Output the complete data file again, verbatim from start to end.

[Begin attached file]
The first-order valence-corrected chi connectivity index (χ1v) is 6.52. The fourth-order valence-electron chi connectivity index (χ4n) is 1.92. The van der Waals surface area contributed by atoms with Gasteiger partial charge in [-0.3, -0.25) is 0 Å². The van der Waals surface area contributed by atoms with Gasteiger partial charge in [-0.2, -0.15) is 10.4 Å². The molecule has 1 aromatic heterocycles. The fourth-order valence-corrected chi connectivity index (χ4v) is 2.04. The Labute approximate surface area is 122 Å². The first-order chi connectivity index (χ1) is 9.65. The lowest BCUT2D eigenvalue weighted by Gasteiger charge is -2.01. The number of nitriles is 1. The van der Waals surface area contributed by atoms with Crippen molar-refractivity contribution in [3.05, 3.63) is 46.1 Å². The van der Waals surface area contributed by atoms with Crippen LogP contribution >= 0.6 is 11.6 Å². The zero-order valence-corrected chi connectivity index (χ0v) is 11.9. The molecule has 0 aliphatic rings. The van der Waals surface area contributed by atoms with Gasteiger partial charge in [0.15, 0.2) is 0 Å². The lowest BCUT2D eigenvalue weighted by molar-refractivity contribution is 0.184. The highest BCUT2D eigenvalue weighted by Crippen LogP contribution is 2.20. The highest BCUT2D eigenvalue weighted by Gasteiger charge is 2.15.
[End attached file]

The first-order valence-corrected chi connectivity index (χ1v) is 6.52. The fourth-order valence-electron chi connectivity index (χ4n) is 1.92. The van der Waals surface area contributed by atoms with Gasteiger partial charge in [-0.3, -0.25) is 0 Å². The van der Waals surface area contributed by atoms with Gasteiger partial charge in [-0.2, -0.15) is 10.4 Å². The molecule has 1 aromatic heterocycles. The fourth-order valence-corrected chi connectivity index (χ4v) is 2.04. The Labute approximate surface area is 122 Å². The first-order chi connectivity index (χ1) is 9.65. The lowest BCUT2D eigenvalue weighted by Gasteiger charge is -2.01. The number of nitriles is 1. The van der Waals surface area contributed by atoms with Crippen molar-refractivity contribution in [3.05, 3.63) is 46.1 Å². The van der Waals surface area contributed by atoms with Crippen LogP contribution >= 0.6 is 11.6 Å². The zero-order valence-corrected chi connectivity index (χ0v) is 11.9. The molecule has 0 aliphatic rings. The van der Waals surface area contributed by atoms with Gasteiger partial charge in [0.15, 0.2) is 0 Å². The lowest BCUT2D eigenvalue weighted by molar-refractivity contribution is 0.184. The highest BCUT2D eigenvalue weighted by Crippen LogP contribution is 2.20. The highest BCUT2D eigenvalue weighted by Gasteiger charge is 2.15.